photo-1428660386617-8d277e7deaf2During the life of a franchise system, franchisees are often the source of new product and service offering ideas. Franchisors often find that some of the best-selling products are created by franchisees.  For example, some of the most popular sandwiches (including the Big Mac, Filet-o-Fish, and Egg McMuffin) at McDonald’s were created by franchisees.  Indeed, the Big Mac is one of the all-time innovation success stories, having been created by franchisee Jim Delligatti in the 1960s and finally adopted by McDonalds in 1968 (the sandwich quickly became one of the chain’s best sellers, accounting for 19 percent of all sales). These success stories encourage franchising companies to carefully consider permitting franchisees to create new or different products.

That having been said, franchisors have to balance the idea of product innovation with the need to maintain system uniformity and system standards.  Allowing franchisees free reign to create and sell new items can create customer confusion (when they can’t find a particular item they liked at all locations) and an erosion of goodwill.  This is particularly true where the new item isn’t up to the franchise company’s brand and quality standards.  As a result, franchisors will ensure that their contract clearly prohibits a franchise from selling new or different products unless they are first approved by the franchisor.  That was true in the case of the Big Mac, where franchisee Delligatti’s creation was subjected to a rigorous approval process by McDonald’s that took several years of evaluation and consumer testing before the sandwich was finally added to the menu.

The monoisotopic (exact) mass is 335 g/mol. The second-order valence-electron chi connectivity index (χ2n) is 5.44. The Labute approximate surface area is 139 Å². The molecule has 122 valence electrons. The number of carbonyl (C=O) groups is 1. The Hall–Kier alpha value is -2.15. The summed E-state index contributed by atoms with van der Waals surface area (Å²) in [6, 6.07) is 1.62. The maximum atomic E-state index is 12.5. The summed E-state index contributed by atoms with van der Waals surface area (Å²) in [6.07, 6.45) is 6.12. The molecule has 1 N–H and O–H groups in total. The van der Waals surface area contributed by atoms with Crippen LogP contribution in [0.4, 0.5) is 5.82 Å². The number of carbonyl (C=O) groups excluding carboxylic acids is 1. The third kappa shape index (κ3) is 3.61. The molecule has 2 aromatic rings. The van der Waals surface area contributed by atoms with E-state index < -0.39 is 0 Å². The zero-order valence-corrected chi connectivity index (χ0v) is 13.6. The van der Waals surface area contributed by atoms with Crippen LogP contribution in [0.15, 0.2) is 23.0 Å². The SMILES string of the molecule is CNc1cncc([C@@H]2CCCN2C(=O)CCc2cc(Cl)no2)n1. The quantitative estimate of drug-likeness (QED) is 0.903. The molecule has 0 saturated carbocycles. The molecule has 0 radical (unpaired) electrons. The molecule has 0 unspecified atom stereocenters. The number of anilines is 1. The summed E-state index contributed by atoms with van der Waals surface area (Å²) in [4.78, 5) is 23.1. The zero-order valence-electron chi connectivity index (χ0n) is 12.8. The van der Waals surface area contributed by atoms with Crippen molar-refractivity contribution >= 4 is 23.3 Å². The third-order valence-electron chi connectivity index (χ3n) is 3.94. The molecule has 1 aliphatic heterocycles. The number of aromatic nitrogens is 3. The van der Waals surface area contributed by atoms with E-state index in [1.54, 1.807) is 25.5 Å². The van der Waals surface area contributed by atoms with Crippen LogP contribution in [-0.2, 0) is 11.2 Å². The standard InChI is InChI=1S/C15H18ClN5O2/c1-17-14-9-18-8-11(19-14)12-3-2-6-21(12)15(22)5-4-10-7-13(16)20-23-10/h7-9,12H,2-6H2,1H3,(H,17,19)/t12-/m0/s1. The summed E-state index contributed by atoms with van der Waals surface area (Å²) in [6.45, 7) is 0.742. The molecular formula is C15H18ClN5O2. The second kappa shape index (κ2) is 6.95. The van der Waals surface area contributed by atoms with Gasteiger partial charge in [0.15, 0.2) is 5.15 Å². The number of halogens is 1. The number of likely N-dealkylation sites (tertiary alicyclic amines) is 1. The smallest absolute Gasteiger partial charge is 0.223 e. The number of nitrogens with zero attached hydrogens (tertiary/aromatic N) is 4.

Equally as important to a franchise company is that the ownership of products created by franchisees is undisputed.  Where a new item has the potential to be successful and attractive to consumers, the franchisor wants to be sure that the product can be offered at all locations.  As a result, a careful franchisor will ensure that its franchise agreement clearly addresses the handling of innovations with a provision that explicitly states that any franchisee creations or breakthroughs will be considered the exclusive property of the franchisor.  I like to call this type of franchise agreement provision a “Big Mac” provision, in honor of the granddaddy of all franchisee innovations.

Prospective franchise buyers often ask whether the franchisor will agree to modify its own “Big Mac” provision by providing for compensation to the franchisee for his or her creations. This is a bad idea for the franchise company. Franchise systems benefit, as a whole, when they are able to capitalize on the shared resources and innovative thinking of all franchisees. If an improvement is made to the franchise company’s system, it should be useable and used by everyone if the franchisor determines that it materially enhances the overall value of the system and its operations. Franchisors who permit or encourage innovation generally take the position that building compensation into the “Big Mac” provision will ultimately discourage the sharing of new ideas between and among franchisees.  This is because the franchisee who comes up with a good idea may hesitate to share it with others unless a compensation plan is in place. If franchisees get possessive about their ideas and refuse to share them unless they get paid for the ideas, no one benefits.

A well-written “Big Mac” provision will require the franchisee who created the new item to assist the franchisor in obtaining and enforcing intellectual property rights to any such innovation, or, if the rights can’t be secured by the franchisor, then to grant the company a fully-paid up and irrevocable license to use the product, without having to compensate the franchisee-innovator for its creation. By controlling the ownership of such intellectual property, a franchise company can ensure that any improvements — be they widgets or Big Macs — can be rolled out across all of its locations, thereby creating uniformity system-wide.